Other innovative modalities are under examination where some involve high-dose aspirin therapy for desensitization using oral procedures that are based on rapidly intensifying doses of aspirin. In patients with aspirin-induced angioedema, a distinct clinical with similar pathogenic mechanisms, Laidlaw and Boyce (2013) reported the safe and speedy oral challenge desensitization to aspirin. According to White and Stevenson (2012), suppositories that block the actions or production of leukotrienes are under research and are believed to give some benefit of treating and preventing the symptoms of AERD and reduce the sternness of reactions to NSAIDs and Aspirin. The future research on prevention relies on the ways aspirin can be used to treat aspirin exacerbated respiratory disease without exposing the individuals to the risk aspirin-exacerbated respiratory disease. Also, continued researchers and examination efforts in understanding and knowing the pathophysiology, treatment options the phenomenon of "silent desensitization", and prevention are needed to handle better the condition.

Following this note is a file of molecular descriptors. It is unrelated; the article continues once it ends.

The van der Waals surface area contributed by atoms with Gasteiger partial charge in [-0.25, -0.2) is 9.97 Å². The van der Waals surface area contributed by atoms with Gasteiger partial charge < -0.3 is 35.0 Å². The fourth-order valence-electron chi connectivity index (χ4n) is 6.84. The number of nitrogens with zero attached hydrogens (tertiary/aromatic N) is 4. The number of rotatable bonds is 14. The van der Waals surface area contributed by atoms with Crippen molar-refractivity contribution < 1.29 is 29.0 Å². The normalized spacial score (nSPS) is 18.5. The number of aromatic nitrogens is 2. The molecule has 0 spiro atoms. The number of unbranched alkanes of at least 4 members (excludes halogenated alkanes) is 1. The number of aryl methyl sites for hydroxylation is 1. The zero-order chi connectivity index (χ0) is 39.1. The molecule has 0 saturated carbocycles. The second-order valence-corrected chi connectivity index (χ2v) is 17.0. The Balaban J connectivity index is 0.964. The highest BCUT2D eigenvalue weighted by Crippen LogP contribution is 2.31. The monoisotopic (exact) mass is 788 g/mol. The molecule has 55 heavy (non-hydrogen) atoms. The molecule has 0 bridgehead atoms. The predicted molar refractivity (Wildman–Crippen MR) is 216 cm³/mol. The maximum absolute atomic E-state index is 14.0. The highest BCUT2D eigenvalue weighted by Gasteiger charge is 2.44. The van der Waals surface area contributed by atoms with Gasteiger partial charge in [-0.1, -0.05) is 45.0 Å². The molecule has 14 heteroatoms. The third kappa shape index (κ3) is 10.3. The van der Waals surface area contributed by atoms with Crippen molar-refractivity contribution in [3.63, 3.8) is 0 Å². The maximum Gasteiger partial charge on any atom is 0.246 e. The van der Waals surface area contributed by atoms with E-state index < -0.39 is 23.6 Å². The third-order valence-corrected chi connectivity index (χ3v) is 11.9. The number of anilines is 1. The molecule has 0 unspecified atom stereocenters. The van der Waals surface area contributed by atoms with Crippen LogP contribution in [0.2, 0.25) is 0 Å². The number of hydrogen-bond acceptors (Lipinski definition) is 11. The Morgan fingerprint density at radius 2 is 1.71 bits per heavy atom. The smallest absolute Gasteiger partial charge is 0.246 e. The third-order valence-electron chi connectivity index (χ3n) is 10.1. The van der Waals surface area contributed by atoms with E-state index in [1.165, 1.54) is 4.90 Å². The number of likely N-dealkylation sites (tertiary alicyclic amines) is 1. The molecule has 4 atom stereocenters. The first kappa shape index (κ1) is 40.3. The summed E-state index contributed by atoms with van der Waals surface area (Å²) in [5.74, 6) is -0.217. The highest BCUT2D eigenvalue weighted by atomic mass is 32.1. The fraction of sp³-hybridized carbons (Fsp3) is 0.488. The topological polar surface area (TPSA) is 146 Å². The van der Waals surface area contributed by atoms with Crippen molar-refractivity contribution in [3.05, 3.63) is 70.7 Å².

Following the discussion herein, aspirin-exacerbated respiratory disease (AERD) is a condition that is caused by a recurrent disease with nasal polyps, asthma, and other inflammatory diseases. This condition is also facilitated by the use of high doses of aspirin that are used to prevent asthma. It presents signs such as dizziness, coughs, asthma, chest tightness, abdominal cramping, and nausea. One of the risk factor associated with AERD is the high doses of the aspirin as a result of asthma. This condition is maintained by the use COX inhibiting drugs or by the use of desensitization and the continuous use of the aspirin therapy. The research is in place to examine how aspirin can be used effectively to reduce asthma without increasing aspirin-exacerbated respiratory disease (AERD) condition.
Laidlaw, T. M., & Boyce, J. A. (2013). Pathogenesis of aspirin-exacerbated respiratory disease and reactions. Immunology and allergy clinics of North America, 33(2), 195-210.
Ta, V., & Simon, R. (2015). State of the Art: Medical treatment of aspirin exacerbated respiratory disease (AERD). American journal of rhinology & allergy, 29(1), 41-43.
White, A. A., & Stevenson, D. D. (2012, December). Aspirin-exacerbated respiratory disease: update on pathogenesis and desensitization. In Seminars in respiratory and critical care medicine (Vol. 33, No. 6, pp. 588-594).
Corrigan, C. (2015, February). Aspirin-Exacerbated Respiratory Disease (AERD): Clinical Science. In 2015 AAAAI Annual Meeting (February 20-24, 2015). Aaaai.
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